GREG: I got out before most of my company that was interesting. When the War was over we were in occupational territory; this was pretty comfortable there were really not many duties and you were looking for things to pass your time. I was surprised, when my military service number was called-up to be; leave the company, go to the States for a furlough, and then go to Japan. There were others that joined me, but I was the only one from my company. Well the idea of a 40 day furlough sounded like it would be worthwhile. I never thought it would happen. I got to the shipping point in France, on the coast, when I came down one morning the Sergeant there in charge said “The news (inaudible) is the Bomb has been dropped.” That of course, would be, of course he used the word “Atomic Bomb”. I had enough physics to know that something new and complicated that I really didn’t know the details of. We went ahead, our group shipped out, although, we heard that we were the last ship that left. While we were in route to New York the second bombs dropped, and the war was over. So, instead of going to Japan we ended up in the States early and the war is over; so in a couple of months I go out. I then used the G.I. Bill to get a Degree from the University of Nebraska. I appreciate particularly well that is another story.

RENEE: So what did you do to have fun? You said that “You were passing the time in periods like this”.

GREG: Well you know it was a time of non-fractionation; you could not even talk to them a German. That relaxed and most towns had swimming pools; guys got up baseball games; you could go up and explore the countryside. Actually we ended up in Innsbrook which was a great place in the Alp Mountains. You could take a trolley from the end of the street, Main Street, right up to the resort. The resort had been reserved for us; so there was skiing there in June and July; because it was such an altitude gain. That is the one place in Europe I wouldn’t mind seeing again; the Innsbrook area.

RENEE: Can you think of how many countries that you actually visited; when you were stationed at?

GREG: France started in France into Germany and Austria. I might mention that what I have always enjoyed; is an unusual experience; the day we were told the War was over everything pretty much stopped. I had gotten the reputation of being a knowledgeable of photography, 35mm photography. I had taken my own camera with me; I had actually taken more than a thousand shot of various types of action. A man from another company knew I had some background in this; he came over with a jeep, we were doing nothing but waiting he said, “How about going with me to that town we just passed, a bigger town? We just went through the town. Nothing happened we just kept going. He said, “I would really like to get a missing part of my camera.” He had a Leica camera; which was a very good camera; it had no take up spool, and until he had it he really could not use it. (Inaudible there was too much laughing.) We went back to this town, that was an interesting experience, there were no troops in the town; American Troops; you would drive down the street, and look down the side streets you would occasionally see a German uniform, but they were trying to get out of sight. We could not find a camera shop, and finally we saw one building and he said, “Let’s try that one.” The reason he said that is sometimes when we would go through a town they would ask that all the guns would be collected at one place; often the County Seat or something like this. Anyhow, we knocked on this door of this rather elaborate building; well we went in to the main door and then went down this corridor; we heard voices in one room, so we knocked on the door and it was all of a sudden silent. Then we could hear somebody walking to the door, and it was opened and here was this long table with very dignified looking elderly people, in it, sitting on both sides. At the end was obliviously the Burger Meister; he had on a special uniform, with a big ban across show his prestige. We all stared at each other and he spoke to the woman, and she said, in English, in broken English, “Are you the people from your country, who have come to help us form our new government?” I was thinking “Wow! What have we got into?” before I could figure out a politically smart thing to say. My buddy said, “Do you know where I can get a piece for my camera?” She then more or less said to them, “They can’t help us.” She shut the door and we were out. I could image what she was saying, “Oh, their just souvenir hunters.” That was my big moment and I missed it.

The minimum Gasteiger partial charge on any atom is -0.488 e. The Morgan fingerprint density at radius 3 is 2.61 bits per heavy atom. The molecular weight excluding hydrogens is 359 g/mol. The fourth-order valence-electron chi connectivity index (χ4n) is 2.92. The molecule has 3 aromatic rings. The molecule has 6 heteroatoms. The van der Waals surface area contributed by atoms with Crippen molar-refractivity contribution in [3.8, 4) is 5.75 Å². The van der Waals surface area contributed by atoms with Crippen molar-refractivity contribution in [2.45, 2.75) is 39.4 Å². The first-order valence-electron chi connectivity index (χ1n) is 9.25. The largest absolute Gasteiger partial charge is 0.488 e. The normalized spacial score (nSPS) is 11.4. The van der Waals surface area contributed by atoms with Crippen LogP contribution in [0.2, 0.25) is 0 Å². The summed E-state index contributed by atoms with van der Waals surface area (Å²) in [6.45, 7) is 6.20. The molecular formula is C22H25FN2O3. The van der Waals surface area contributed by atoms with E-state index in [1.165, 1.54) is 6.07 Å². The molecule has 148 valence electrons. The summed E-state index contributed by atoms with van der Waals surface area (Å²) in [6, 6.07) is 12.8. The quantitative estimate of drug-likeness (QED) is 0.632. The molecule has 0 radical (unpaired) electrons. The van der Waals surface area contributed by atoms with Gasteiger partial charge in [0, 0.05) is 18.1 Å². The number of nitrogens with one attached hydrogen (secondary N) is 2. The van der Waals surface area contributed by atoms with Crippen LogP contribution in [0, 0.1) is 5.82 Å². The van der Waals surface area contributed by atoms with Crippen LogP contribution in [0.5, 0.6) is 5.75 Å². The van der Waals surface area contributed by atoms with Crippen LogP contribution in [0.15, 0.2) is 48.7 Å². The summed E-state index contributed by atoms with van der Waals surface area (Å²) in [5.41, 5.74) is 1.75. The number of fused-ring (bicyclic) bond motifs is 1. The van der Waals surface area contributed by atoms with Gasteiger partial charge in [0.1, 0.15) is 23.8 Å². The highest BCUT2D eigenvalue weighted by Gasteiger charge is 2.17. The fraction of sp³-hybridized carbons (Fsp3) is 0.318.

RENEE: How did you get from (inaudible dropped the bomb) how did you get back to here? In the Richland area and get involved…with?

GREG: Well at the University of Nebraska; one of my good friends was an engineer and he ended up working at Hanford, like in the notes. So after I got my Degree and tried some professional photography work. I made the mistake of not being smart enough to examine a town before we committed ourselves there for awhile. We did this in a town in Colorado; Walsenburg, Colorado. Taking over a studio that someone else had started. Well we were not smart enough to recognize it was a mining town and only about half of the miners were working normally; so after a year we decided this is not where we want to spend out lives. We pulled our stakes and I drove out to Hanford here by myself. I checked in with my friend; who was working in radiation monitoring. He said “I know your background is in photography, but they are hiring monitors.” So I checked in and gave them my background. I had a funny thing happen to me there; they said, “When they were examining my photography credentials; you are over qualified for the one photography job we got; but we are hiring monitors, would you like to have that kind of job?” So I took it and I became a monitor.

RENEE: About how many years did you do that?